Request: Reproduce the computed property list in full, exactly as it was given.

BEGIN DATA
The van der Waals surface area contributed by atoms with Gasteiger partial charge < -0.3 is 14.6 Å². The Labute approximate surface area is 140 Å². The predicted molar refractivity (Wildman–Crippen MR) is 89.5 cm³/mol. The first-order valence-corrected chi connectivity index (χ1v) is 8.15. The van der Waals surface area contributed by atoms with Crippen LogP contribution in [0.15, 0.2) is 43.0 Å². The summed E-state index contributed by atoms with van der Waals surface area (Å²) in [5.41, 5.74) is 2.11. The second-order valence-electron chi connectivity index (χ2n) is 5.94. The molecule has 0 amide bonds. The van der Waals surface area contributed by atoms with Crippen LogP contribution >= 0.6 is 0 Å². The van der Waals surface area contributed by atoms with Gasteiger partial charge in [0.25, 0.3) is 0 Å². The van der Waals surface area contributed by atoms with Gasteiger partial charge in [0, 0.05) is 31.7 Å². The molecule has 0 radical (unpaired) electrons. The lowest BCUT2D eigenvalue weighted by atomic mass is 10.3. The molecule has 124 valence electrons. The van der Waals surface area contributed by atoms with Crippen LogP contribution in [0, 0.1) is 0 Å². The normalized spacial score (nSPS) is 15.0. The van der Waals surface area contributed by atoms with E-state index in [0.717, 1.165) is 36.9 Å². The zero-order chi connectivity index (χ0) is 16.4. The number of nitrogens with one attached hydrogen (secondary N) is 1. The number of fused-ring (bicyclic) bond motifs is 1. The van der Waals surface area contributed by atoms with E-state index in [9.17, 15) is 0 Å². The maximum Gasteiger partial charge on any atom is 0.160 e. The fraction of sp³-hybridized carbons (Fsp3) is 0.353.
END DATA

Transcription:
The van der Waals surface area contributed by atoms with Gasteiger partial charge < -0.3 is 14.6 Å². The Labute approximate surface area is 140 Å². The predicted molar refractivity (Wildman–Crippen MR) is 89.5 cm³/mol. The first-order valence-corrected chi connectivity index (χ1v) is 8.15. The van der Waals surface area contributed by atoms with Crippen LogP contribution in [0.15, 0.2) is 43.0 Å². The summed E-state index contributed by atoms with van der Waals surface area (Å²) in [5.41, 5.74) is 2.11. The second-order valence-electron chi connectivity index (χ2n) is 5.94. The molecule has 0 amide bonds. The van der Waals surface area contributed by atoms with Crippen LogP contribution >= 0.6 is 0 Å². The van der Waals surface area contributed by atoms with Gasteiger partial charge in [0.25, 0.3) is 0 Å². The van der Waals surface area contributed by atoms with Gasteiger partial charge in [0, 0.05) is 31.7 Å². The molecule has 0 radical (unpaired) electrons. The lowest BCUT2D eigenvalue weighted by atomic mass is 10.3. The molecule has 124 valence electrons. The van der Waals surface area contributed by atoms with Crippen LogP contribution in [0, 0.1) is 0 Å². The normalized spacial score (nSPS) is 15.0. The van der Waals surface area contributed by atoms with E-state index in [0.717, 1.165) is 36.9 Å². The zero-order chi connectivity index (χ0) is 16.4. The number of nitrogens with one attached hydrogen (secondary N) is 1. The number of fused-ring (bicyclic) bond motifs is 1. The van der Waals surface area contributed by atoms with E-state index in [9.17, 15) is 0 Å². The maximum Gasteiger partial charge on any atom is 0.160 e. The fraction of sp³-hybridized carbons (Fsp3) is 0.353.